Victoria-grown comedian introducing Cedric the Entertainer
By by j.r. firstname.lastname@example.org
Dec. 12, 2012 at 6:12 a.m.
Updated Dec. 13, 2012 at 6:13 a.m.
From Victoria to Houston and Houston to Los Angeles, Thea Vidale knows what it takes to make small town go big - and she has her sights on doing just that for Victoria.
First on her list is Cedric the Entertainer, known offstage as Cedric Kyles, who is taking over the Victoria Fine Arts Center on Saturday.
Cedric is being brought to Victoria through promoters Frank Salazar and Mario L. Garcia, with Salazar and Da Le Shine Promotions.
However Vidale is introducing the comedian, who is best known for his work in "Barbershop," "The Steve Harvey Show" and "The Original Kings of Comedy."
Vidale, a comedian, has worked with Cedric only a couple of times in the past, but believes his comedy is one that will capture the Crossroads' adult audience.
"We are growing by leaps and bounds," Vidale said. "I asked myself one day, 'What if I could bring Hollywood here?"
Vidale said her experience outside of Victoria has shed light on the potential the city has to become somewhat of an entertainment hub.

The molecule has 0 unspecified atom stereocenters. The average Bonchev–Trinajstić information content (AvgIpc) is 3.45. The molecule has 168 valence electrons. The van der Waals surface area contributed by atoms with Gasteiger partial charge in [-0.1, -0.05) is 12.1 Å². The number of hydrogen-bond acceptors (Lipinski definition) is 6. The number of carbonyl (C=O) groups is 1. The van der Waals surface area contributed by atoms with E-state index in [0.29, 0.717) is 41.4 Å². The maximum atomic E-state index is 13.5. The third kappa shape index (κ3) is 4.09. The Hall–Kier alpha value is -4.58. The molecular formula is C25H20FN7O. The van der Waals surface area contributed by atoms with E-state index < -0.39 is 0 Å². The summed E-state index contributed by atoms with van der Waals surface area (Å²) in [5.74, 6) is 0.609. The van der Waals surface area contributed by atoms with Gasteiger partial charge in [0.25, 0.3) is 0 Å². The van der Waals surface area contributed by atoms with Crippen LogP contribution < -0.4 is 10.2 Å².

As the city begins to flourish because of Eagle Ford Shale and Caterpillar, so should its entertainment venues - Vidale wants to be part of this change.
"We've got people coming from New York, Los Angeles," she said. "They're used to the big city. We can give it to them."
Cedric, she said, can be that catalyst.
"I just love his work," she said. "I mean, we're not buddy buddy, but I've even been offered Chris Tucker."
Cedric's comedy focuses on making racy jokes on current events, and at times, controversial topics and stereotypes like gays and politics.
How well Cedric does in Victoria will determine just what kind of big names the Crossroads can see in 2013.
Aside from Tucker, Vidale has her eyes set on comedians like Lisa Lampanelli and even musicians, she said.
If bringing a headlining entertainer to Victoria isn't enough, Vidale has even set up an after party for Cedric at Two Step, which she hopes will be filled to capacity.
Her hope is to have Crossroads residents feel a real connection and love for the city, and to perhaps, one day, tell stories to their children of some of the celebrities they've met.
"This is about bringing something different to Victoria," she said. "Entertainment does not segregate us, it brings us together. I want Victoria to have the best."